On end of life “pathways”, the patient will die unless relatives ght otherwise. I’m disturbed that the homeless are offered this, proving this approach to be an unnatural death. It concerns me the vulnerable don’t have authorities to protect them, made worse now from the Coronavirus Act prohibiting relatives access to patients.

I’m part of a network set up by a retired Kent doctor which opposes end of life pathways, I’ve personally seen the homeless only asking for food, drink, warmth and shelter. Of course, they’ll be in a bad state when brought indoors. Perhaps a more pro-life approach should be taken before offering them an unnatural end of life? Catherine Ashenfelter, Langley

Vaccinations so efficient

I WAS impressed with the co-operative effort at Headcorn GP surgery to ensure we are vaccinated quickly and safely. It was so busy, but the ow from parking, vaccination and resting was so smooth, thanks to the cheerful professionals and volunteers. Another big tick for our NHS.

Jenny Lawrence, Maidstone

Cycle lane money wasted I HAVE never considered King Street, Maidstone, a serious problem in traffic terms. So why has so much money been

wasted in making all the unconsulted changes for a pop-up cycle lane, seemingly little required by cyclists? Now there is the immense cost of removing these crass, chaotic changes. KCC and Maidstone council officers

were not removing problems – they were creating them. I believe it has little or nothing to do with protecting us from COVID-19. It has the feeling of the anti-car lobby seizing a Government-nanced opportunity to grab their chance in King Street and Earl Street without consulting us. There are many road improvements needed around Maidstone. King Street is not one of them.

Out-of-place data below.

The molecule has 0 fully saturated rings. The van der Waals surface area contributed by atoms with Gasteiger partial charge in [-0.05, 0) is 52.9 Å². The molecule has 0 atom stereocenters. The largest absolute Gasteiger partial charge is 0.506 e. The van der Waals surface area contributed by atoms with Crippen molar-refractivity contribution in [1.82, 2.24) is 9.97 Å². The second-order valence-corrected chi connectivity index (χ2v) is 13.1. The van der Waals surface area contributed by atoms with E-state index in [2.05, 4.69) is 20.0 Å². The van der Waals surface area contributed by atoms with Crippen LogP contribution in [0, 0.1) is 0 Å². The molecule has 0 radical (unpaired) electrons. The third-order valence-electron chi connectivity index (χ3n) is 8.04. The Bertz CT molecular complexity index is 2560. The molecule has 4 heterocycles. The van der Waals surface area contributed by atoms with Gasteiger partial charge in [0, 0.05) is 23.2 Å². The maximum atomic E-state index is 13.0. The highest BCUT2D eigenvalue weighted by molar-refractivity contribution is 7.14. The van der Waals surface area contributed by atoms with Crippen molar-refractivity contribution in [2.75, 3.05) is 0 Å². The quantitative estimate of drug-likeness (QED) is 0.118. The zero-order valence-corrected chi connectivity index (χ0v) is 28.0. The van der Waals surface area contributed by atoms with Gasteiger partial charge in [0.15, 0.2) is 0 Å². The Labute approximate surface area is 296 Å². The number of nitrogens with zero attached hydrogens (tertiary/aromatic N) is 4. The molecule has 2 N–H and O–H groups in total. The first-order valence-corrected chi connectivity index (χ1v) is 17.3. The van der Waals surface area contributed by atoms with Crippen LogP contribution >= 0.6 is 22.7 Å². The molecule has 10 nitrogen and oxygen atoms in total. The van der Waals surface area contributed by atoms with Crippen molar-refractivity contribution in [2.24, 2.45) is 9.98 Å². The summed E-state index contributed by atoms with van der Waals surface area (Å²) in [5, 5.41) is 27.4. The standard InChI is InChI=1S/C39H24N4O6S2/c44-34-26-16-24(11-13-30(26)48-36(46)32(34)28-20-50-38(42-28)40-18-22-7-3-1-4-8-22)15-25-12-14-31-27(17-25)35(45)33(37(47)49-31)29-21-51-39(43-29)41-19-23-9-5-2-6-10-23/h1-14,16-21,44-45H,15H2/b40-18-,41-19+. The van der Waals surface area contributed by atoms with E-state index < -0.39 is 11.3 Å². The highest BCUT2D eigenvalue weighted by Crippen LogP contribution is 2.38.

Michael Davis, Maidstone

Driven away from BBC SHOULD we expect a senior presenter on our local BBC TV news to rant and shout at an MP invited to the programme? I have tried to be faithful to the BBC, but arrogance, political bias and more have nally driven me away. There are now good alternatives. Mary Love, via email

Brexit effect still to be felt

ALTHOUGH an ardent remain voter, I would never for one moment suggest that I am in any way intellectually superior to those who voted to leave.

Unfortunately, the remain side did not make the case for why we, as a leading European power with a history tied into the fortunes of our European neighbours, should continue to play a role in setting the agenda and furthering our common interests and goals. It was after all, the UK that created the single market which the government has now taken us out of. I do though query some of Brian Gough’s points (Letters, January 14). As a sovereign nation, we already had control of our own destiny – that we were able to call a referendum on our EU membership proves the point. Secondly, Mr Gough cites control of our borders as reason to leave the EU. This is a reasonable point. However, according to the latest data, in 2019, the last full year of our EU membership, 1,844 migrants crossed the channel illegally. In 2020, at least 8,400 made the some journey. Some control of our borders.

It is in all our interests (including the 48% of us who voted to remain – not exactly a decisive vote) to make Brexit work. My children will have to live with the consequences if we do not. But at a time when the future of the UK itself is in doubt, given strong Scottish feelings about Brexit and the Westminster government, forgive me but I won’t be gently smiling if we as a nation break up. The consequences of our departure are

yet to be fully appreciated and felt. Mr Gough might want to think about that. Chris Cassley, Boughton Monchelsea